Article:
Bird Scooters: Next Big Thing or Flop for Providence?

Sunday, July 22, 2018


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They popped up in Providence on Friday

Commuters and residents were met with an unexpected, unexplained surprise on city sidewalks Friday morning: a legion of unassuming black scooters emblazoned with “Bird.”

Residents weren’t the only ones surprised. According to Victor Morente, spokesperson for the City of Providence, the city was given no prior warning that the scooters would be arriving and is now in working with the company to establish a partnership and regulations.

How Does It Work?

The concept is fairly simple: scooters are placed around the city in strategic locations. To use a scooter, users download the Bird app, then use an electronic pad on the scooter to unlock it using the app. Rides cost $1 plus 15 cents per minute. At the end of the trip, users park the scooter on the sidewalk and lock it using the app. The company bills the scooters as “last mile” transportation, ideal for distances that are a little too far to walk but not worth driving to.

Since the scooters are dockless, so-called “chargers” come around at night and collect them, bringing them to their homes where they are charged and brought back to the city early the next morning. According to the website, chargers are paid daily for services through the Bird app. Anyone can sign up to become a charger by completing a profile on the app.

As of Friday, at least 45 scooters were available for rent across the city of Providence.

Launch and Pushback

The company was founded in May 2017 by Travis VanderZanden, who served previous as COO of ridesharing service Lyft, and then as Vice President of Global Driver Growth for rival Uber. Since it’s launch in the Santa Monica, California area, it has spread to several other cities across the country to mixed reviews.

Cities like San Francisco have issued cease-and-desist orders following complaints of scooters left in doorways, on wheelchair ramps, and in front of businesses.

In March, the Santa Monica City Council approved an emergency measure allowing scooters that “pose an immediate hazard or obstruct access” to be impounded with a $60 fee. The city did not specify if the individual riders or the company is responsible for paying impound fees.

So far, 18 cities across 10 states and the District of Columbia are Bird “nests,” with Friday’s addition of Providence, Somerville, and Cambridge bringing the total to 21 cities in 12 states.

VanderZanden remains seemingly oblivious to the pushback, insisting his startup will change the face of urban transportation. In an interview with the New York Times in April 2018, he compared the change to the advent of cars in the early 1900s, saying people were shocked because they were used to horses. Given time, he believes electric scooters will be the main source of transportation in cities, with a goal of decreasing and even eliminating urban car usage.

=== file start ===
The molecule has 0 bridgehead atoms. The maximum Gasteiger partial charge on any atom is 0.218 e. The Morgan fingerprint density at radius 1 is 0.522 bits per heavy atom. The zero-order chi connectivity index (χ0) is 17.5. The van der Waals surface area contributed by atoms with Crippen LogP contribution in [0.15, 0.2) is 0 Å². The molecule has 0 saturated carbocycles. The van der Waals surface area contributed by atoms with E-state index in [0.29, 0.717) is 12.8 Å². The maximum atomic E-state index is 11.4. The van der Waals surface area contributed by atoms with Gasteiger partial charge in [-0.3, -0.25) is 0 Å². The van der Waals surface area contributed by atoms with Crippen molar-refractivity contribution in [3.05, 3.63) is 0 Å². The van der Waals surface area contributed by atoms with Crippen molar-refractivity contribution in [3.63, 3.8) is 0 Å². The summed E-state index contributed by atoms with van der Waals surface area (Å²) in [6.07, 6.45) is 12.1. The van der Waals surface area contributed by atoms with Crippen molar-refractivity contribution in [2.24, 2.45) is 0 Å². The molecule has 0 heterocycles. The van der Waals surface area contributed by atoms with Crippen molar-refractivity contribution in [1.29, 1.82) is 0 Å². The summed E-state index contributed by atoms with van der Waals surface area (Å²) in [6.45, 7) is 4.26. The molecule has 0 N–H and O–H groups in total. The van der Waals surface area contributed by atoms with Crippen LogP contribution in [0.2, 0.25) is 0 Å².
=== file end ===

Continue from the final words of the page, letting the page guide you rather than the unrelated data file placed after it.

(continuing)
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Worries about safety

Ensuring Safety

The Bird app states that helmets are required for rentals, though there is no system in place to regulate actual compliance. The company has reportedly sent out thousands of free helmets to riders who have requested them.

In addition, riders must be at least 18 years old and have a valid driver’s license to operate the scooters.

Riders are encouraged to use bike lanes whenever possible and never operate scooters on sidewalks. However, like with the helmets, there are no regulations in place to keep riders off sidewalks, meaning many will anyway. In an effort to improve infrastructure in cities, Bird released the Save Our Sidewalks (S.O.S.) pledge, stating that $1 from every scooter will be given to city governments every day to encourage more bike lanes and accessibility for alternate forms of transportation.

Bike and Scooter Share Programs 

All is not go-go in the emerging bike and scooter share market. On Friday, one of the biggest players functionally left the U.S. market. "

"Ofo laid off the majority of its workforce in the U.S. on Wednesday as the Chinese bike-share company began to withdraw from several markets. One source pegged the layoffs at around 70% of its roughly 100-person U.S. staff. The company will also be shuttering operations in several cities in the U.S., though it’s unclear which cities will be affected. As of June, the company was operating in 30 markets, including Seattle and Washington, D.C," reported Forbes.

"As we continue to bring bikeshare to communities across the globe, ofo has begun to reevaluate markets that present obstacles to new, green transit solutions, and prioritize growth in viable markets that support alternative transportation and allow us to continue to serve our customers," Ofo said in a statement.


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